Dividend And Share Buybacks
During the firm’s latest Q3 earnings call, AMAT’s Chief Financial Officer, Dan Durn, reiterated the company’s commitment to return 80 to 100% of its free cash flow back to investors via share buyback and dividend payout programs.
On the share buyback front, Applied Materials has been especially ambitious, having already repurchased 375 million shares since 2015 with a total value of $12.7 billion.
In fact, the company reduced the number of shares outstanding by 30% in the last 5 years, leaving only 925 million available on the open market.
There was a slight slowdown in buybacks in 2020 because of restrictions to internal trading arising out of its failed takeover of Kokusai Electric, but the board approved a new $7.5 billion buyback scheme in March 2021 which it initiated this last quarter, and still has around $6.5 billion left authorized to purchase in future.
Applied Materials also pays out an annual dividend to investors worth $0.96. Its current yield is low at just 0.72%, but so too is its payout ratio of 23.02% which compensates somewhat.
The company has three years of consecutive dividend growth behind it, and it has increased its dividend at a compound annual growth rate (CAGR) of 16% since 2005. AMAT’s quarterly dividend in Q2 2021 rose 9% with an increase of $0.02.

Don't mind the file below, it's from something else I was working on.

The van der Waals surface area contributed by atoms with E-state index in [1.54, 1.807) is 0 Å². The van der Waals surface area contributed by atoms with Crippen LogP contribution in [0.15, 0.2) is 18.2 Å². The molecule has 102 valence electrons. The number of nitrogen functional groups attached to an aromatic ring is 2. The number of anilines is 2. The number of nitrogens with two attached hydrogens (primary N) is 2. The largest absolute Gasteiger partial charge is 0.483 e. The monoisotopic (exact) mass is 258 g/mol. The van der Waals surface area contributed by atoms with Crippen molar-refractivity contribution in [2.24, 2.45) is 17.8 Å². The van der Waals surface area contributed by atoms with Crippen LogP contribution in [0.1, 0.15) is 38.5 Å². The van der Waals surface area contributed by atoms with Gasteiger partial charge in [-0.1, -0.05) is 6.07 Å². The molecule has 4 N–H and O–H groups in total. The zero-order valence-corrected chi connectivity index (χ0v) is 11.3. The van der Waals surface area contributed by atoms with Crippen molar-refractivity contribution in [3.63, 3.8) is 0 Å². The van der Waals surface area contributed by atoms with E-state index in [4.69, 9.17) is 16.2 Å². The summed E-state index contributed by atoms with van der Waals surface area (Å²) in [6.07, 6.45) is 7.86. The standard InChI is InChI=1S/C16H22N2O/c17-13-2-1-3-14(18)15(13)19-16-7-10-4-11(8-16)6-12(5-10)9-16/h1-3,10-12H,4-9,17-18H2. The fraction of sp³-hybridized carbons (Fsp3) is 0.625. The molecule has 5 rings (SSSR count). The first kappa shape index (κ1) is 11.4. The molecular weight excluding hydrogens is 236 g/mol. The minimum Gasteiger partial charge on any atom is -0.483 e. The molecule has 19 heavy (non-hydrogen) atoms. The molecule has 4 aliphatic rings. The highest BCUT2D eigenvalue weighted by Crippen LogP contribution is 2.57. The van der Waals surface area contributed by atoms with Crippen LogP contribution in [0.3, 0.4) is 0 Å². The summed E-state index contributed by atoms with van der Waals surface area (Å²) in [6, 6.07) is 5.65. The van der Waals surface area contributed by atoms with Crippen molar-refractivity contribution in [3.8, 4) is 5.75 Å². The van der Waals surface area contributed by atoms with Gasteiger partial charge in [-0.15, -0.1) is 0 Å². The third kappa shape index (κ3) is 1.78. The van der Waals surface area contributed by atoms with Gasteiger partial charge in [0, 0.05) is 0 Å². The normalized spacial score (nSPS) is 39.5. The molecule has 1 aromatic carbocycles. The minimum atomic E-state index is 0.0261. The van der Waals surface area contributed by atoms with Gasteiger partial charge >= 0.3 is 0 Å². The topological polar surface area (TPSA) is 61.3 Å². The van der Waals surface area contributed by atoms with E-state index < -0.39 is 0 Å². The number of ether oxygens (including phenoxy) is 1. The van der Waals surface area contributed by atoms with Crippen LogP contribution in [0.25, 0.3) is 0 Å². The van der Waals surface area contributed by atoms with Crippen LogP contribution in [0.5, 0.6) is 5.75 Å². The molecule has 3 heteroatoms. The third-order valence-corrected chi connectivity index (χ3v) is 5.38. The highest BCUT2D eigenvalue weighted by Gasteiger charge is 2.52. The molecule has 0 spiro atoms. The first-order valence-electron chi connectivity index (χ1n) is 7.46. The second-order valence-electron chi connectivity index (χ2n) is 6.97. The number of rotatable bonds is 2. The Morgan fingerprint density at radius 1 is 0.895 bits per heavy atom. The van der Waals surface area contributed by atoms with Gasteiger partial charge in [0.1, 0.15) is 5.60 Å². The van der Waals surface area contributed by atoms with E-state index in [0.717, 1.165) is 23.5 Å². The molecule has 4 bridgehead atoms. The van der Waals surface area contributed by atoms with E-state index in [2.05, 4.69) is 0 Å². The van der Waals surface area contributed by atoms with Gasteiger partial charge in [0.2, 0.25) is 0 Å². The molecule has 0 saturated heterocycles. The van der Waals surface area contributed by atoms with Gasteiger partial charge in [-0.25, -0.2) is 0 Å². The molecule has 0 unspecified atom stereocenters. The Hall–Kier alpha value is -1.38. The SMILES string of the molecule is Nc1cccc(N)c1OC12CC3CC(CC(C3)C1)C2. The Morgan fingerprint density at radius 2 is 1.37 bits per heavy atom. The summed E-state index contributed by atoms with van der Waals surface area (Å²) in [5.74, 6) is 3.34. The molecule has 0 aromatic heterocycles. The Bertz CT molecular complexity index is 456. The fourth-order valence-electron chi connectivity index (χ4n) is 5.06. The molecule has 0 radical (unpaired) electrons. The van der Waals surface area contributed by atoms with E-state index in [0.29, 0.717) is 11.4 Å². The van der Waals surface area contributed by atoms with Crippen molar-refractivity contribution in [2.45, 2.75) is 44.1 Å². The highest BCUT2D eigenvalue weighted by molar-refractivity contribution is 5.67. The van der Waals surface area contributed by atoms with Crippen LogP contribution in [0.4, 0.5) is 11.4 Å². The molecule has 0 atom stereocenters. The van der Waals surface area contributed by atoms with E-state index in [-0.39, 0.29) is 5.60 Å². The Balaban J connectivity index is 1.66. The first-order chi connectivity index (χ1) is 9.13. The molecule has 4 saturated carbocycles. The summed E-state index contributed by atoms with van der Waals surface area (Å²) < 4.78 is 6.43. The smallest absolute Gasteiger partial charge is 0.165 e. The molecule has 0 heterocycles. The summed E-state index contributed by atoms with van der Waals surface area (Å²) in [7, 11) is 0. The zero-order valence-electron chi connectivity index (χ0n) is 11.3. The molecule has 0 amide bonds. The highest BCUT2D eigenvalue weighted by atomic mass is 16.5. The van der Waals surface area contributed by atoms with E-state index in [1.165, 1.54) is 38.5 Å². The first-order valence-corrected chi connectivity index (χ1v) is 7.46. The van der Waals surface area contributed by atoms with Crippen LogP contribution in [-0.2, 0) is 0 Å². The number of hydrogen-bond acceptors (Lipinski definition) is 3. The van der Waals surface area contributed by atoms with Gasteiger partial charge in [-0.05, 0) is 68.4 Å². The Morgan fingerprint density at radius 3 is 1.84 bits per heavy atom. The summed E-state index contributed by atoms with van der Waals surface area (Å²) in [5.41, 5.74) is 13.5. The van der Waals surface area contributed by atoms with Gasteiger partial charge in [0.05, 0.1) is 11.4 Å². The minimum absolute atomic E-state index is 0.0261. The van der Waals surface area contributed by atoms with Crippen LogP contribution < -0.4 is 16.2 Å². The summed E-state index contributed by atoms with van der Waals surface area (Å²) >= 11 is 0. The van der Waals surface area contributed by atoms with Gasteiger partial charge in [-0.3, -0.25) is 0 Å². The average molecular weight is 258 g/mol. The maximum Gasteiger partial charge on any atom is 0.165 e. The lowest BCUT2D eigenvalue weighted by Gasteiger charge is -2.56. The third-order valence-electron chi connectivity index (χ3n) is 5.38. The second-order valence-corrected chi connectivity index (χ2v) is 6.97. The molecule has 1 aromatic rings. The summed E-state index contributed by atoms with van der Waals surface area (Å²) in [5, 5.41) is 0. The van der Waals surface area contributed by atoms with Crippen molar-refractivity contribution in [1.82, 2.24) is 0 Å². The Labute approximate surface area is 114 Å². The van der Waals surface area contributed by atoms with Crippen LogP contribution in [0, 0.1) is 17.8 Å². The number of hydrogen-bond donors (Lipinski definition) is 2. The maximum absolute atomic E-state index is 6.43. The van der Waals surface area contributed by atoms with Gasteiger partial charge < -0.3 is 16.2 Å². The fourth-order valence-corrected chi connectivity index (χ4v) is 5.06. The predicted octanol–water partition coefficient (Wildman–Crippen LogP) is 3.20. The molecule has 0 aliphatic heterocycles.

Sales Concentration In Asia Is A Concern
More than 80% of Applied Material’s revenues are generated from sales in the Asia-Pacific region, with 30% of that coming from China alone.
Furthermore, opportunities for organic growth in the semiconductor space are limited due to capital expenditure spending being restricted to just a few major players in the industry.
The geographical concentration of AMAT’s customer base and the lack of new sources of revenue could be a problem if any material or political shocks were to occur among them.
Will AMAT Stock Go Up?
Estimates put the global semiconductor industry to have been worth around $400 billion in 2020, with the potential to rise to a possible $1 trillion in 2030 – assuming it continues to grow at a predicted CAGR of 8.6%.
It goes without saying that this is a huge opportunity for all firms involved with the chip manufacturing business, but especially so for AMAT. Its market cap of $123.24 billion makes the company one of the biggest players in the market, and the outfit’s longevity and expertise – Applied Materials was founded in 1967 – affords it a deep moat almost unique in the semiconductor space.
As the digital transformation gathers pace across the world, the demand for AMAT’s services will only grow further.
The data-driven era that is just beginning will see the company’s revenues explode at rates that can’t yet be anticipated. The company is already fairly valued at a price to sales ratio of 5.18 – but in light of how the industry will develop this looks to be almost cheap.
With AMAT expecting to increase its operating margin by about 600 bps by 2024 – a target which seems reasonable in light of its recent record-breaking performance in this metric – and its divided continuing to compound 16% annually, the company appears ready for long-term value appreciation.
AMAT has been trading in a tight range recently, but this could be about to change. When it does break out, its price action could skyrocket, making right now the perfect time to buy.
The author has no position in any of the stocks mentioned. Financhill has a disclosure policy. This post may contain affiliate links or links from our sponsors.